The Themed Entertainment Association, one of in the industry's leading groups of creative professionals, this weekend is honoring Le Carrousel des Mondes Marins (Marine Worlds Carousel) at Les Machines de I'lle in Nantes with a Thea Award for Unique Art Installation. Today in Beverly Hills, the Consul general of France in Los Angeles hosted Pierre Orefice and Francois Delaroziere, the creators of the carousel and the Nantes project.
In promotional materials, the carousel is pictured, bobbing in the stormy sea, yet against blue skies. It's an apt image for an area that was once a shipyard but was since 1987 in a state of abandonment and decline. Orefice said that he likes to think that, for residents of Nantes, the sight of the carousel's red circus top is a symbol that "life isn't so serious, the city isn't so serious -- life is much softer and sweeter."
"It stands on the banks of the Loire River, opposite the house where Jules Verne grew up," Orefice said. "The theme of the sea came to us naturally, because the sea has no limits. We [illustrate] its spirit with sailor stories and the fantastical creatures. It is an imaginary world shared by all."
The 35 sea creatures in the three-level carousel are each mechanical contraptions, with wheels and gears and pedals for riders to operate. As the old shipyard buildings on the project site have been re-designed and stripped to their support structures, these fish and sea creatures are "machines" that show their bones and their teeth; they are not the smiling animals in candy colors one might expect on a typical theme park carousel.
It is whismy within an industrial frame, acknowledging the area's history while inspiring visitors to look beyond it. If the English (and American) tradition is to hide the "downstairs" service from the "upstairs" elite, the French won't hesitate to celebrate art alongside its gritty industrial foundation. (Just take another look at the iconic Centre Pompidou in Paris.)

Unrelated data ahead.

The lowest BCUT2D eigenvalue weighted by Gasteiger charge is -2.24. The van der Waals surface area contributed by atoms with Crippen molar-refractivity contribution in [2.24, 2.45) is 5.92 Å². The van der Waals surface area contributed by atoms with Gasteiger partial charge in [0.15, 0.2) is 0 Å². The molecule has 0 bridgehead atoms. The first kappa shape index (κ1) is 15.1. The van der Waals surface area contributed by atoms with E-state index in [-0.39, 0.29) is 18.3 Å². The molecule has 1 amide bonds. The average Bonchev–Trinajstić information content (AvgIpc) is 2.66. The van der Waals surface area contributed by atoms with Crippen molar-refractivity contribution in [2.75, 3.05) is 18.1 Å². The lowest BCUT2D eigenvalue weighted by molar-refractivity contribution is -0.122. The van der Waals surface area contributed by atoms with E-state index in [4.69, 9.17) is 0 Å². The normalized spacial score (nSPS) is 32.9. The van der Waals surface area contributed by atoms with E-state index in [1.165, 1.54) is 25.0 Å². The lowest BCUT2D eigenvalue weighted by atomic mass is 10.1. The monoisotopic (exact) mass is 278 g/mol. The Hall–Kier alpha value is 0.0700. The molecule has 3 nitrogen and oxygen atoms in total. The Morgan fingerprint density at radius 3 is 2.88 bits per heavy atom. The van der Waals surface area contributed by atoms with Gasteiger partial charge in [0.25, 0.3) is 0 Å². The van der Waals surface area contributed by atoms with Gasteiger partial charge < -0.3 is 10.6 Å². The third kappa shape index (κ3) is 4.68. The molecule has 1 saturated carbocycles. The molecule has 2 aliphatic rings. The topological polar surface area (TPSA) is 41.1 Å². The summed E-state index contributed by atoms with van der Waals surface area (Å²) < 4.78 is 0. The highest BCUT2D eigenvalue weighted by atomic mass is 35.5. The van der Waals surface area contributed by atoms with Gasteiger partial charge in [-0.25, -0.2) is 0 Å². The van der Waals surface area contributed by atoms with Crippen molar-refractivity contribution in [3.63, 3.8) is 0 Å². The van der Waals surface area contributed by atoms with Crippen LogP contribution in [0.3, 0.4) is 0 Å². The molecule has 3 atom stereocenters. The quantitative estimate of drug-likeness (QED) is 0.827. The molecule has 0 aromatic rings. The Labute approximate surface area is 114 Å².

The Les Machines de I'lle project that houses the carousel is at its heart more an art installation than what fans might typically consider theme park. Its original project, opened in 2007, was a giant mechanical elephant that carries 50 riders through the city streets several times a day.
"It's like architecture in movement, throughout the city," Delaroziere said of the elephant, and that ties in with France's long tradition of public art, and of street performing. The elephant is like a sculpture in motion, day and night; you can see him and touch him. He walks in the public streets and then he "sleeps" at night in one of the project buildings.
Because the displays are so interactive and so worked into the fabric of the city's everyday structures, they shake up daily life. "These projects perturb everyday life and cause people to interact differently, and to interact with each other," he said. What a perfect example of themed entertainment in action!
The people of Nantes understood that these displays would made the city more attractive not only to them, buy to potential tourists, and they gave Orefice and Delaroziere complete artistic freedom in their conception and construction. The two have worked together for some 20 years, since 1983. Both now live in Nantes. Each has his own projects, and then this collaboration brings them together. (Their teams took four years to build all 35 elements in the carousel.) Here is a video the two showed about the project:
In addition to the Marine Worlds Carousel, here are the other honorees at this year's Thea Awards, which will be presented in Anaheim this weekend:
This article has been archived and is no longer accepting comments.